01 - Programming 03 - General
02 - Web Development 04 - Teaching



Eternally Confuzzled tends to become a nexus for the highest quality programming information and they are certainly moving towards their goal. Under the watchful eye of Julienne Walker, this website has incredibly detailed tutorials about data structures (Andersson, AVL, Binary Search, Red Black Trees, Hash tables or Skip Lists), algorithms (random number generators, sorting and hashing) or language related.

Lightbot is a flash game that illustrates nicely the concept of programming. The goal of the game is to program a robot, using a limited set of instructions, to activate all the lights in a given map.

Lightbot 2.0 is the sequel to the successful Lightbot game. It features even more options such as conditions based on colored tiles and recursion.

Lightbot is my implementation of the above mentioned game in JavaScript. The source code is available on Github.

USACO is the homepage of the USA Computing Olympiad. It offers an exceptionally well done training facility, administrated by the Head Coach and contest director Rob Kolstad. Don't however misjudge the difficulty of the training problems. The techniques taught are difficult and require several hours to solve if you are an excellent programmer with at least a year or two of programming experience.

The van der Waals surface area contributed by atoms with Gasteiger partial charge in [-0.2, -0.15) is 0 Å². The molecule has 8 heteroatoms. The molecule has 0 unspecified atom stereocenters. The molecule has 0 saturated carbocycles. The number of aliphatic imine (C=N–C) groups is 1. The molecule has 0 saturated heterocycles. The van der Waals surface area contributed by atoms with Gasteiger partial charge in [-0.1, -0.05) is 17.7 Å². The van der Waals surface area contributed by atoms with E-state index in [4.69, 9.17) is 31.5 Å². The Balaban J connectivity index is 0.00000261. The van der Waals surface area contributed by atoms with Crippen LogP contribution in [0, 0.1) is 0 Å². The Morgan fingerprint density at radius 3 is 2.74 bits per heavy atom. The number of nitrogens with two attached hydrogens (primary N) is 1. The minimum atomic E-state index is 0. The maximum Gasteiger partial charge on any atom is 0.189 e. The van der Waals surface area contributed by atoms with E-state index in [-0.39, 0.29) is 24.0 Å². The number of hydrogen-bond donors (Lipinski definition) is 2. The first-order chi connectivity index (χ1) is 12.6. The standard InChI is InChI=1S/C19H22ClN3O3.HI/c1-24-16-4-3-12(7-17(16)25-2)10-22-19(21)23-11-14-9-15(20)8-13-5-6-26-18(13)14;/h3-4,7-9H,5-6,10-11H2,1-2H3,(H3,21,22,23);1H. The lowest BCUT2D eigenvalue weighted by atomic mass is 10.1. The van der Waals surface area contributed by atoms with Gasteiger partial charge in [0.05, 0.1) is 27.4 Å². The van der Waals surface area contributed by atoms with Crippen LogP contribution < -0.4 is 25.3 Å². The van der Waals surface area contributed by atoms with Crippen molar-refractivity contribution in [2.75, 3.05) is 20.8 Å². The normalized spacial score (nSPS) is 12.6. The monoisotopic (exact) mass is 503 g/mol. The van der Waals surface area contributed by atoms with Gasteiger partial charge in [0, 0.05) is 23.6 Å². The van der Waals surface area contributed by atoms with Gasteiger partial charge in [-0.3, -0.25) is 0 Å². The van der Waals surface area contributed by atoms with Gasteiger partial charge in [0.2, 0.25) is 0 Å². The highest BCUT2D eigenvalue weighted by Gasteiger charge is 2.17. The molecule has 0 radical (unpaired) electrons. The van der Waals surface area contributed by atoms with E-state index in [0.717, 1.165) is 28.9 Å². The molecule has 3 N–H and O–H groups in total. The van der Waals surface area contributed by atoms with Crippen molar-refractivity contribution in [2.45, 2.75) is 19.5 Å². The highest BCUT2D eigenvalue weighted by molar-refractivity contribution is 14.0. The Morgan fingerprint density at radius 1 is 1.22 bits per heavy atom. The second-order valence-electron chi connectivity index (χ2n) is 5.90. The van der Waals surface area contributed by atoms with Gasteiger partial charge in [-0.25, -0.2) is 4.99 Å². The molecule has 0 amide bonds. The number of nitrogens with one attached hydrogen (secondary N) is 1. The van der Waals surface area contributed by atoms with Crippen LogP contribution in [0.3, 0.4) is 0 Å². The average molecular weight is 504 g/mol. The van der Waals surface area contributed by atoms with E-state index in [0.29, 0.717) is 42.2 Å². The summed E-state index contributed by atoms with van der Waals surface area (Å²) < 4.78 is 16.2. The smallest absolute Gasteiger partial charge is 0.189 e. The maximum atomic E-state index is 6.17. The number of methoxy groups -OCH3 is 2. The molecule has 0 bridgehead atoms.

Web development

JavaScript Guide in the Mozilla developer center provides information about JavaScript language and its objects.




Paul Bourke is a Senior Research Fellow in the Western Australian Supercomputer Program at the University of Western Australia. His website is probably the best resource for information about different type of projections, data formats (over 110 3D API specs and formats, 13 image formats and several other formats), fractals and chaos, surfaces and curves (including Bezier, Piecewise cubic, Spline and several other), modelling and rendering, texture and colour, and geometry.

Interpolation Tricks is a nice little tutorial for when you want to add a little smoothness to a movement. Generally speaking, when making some kind of animation, we know the starting and ending positions, and want to transition between these. All of these can be converted to interpolation from 0 to 1.



Serge Linckels is a teacher in Computer Science at the Lycée Technique d'Esch-sur-Alzette.

Pierre Mousel is a teacher in Computer Science at the Lycée Technique d'Esch-sur-Alzette.

Bob Fisch is a teacher in Computer Science at the Lycée Technique des Arts et  Métiers.

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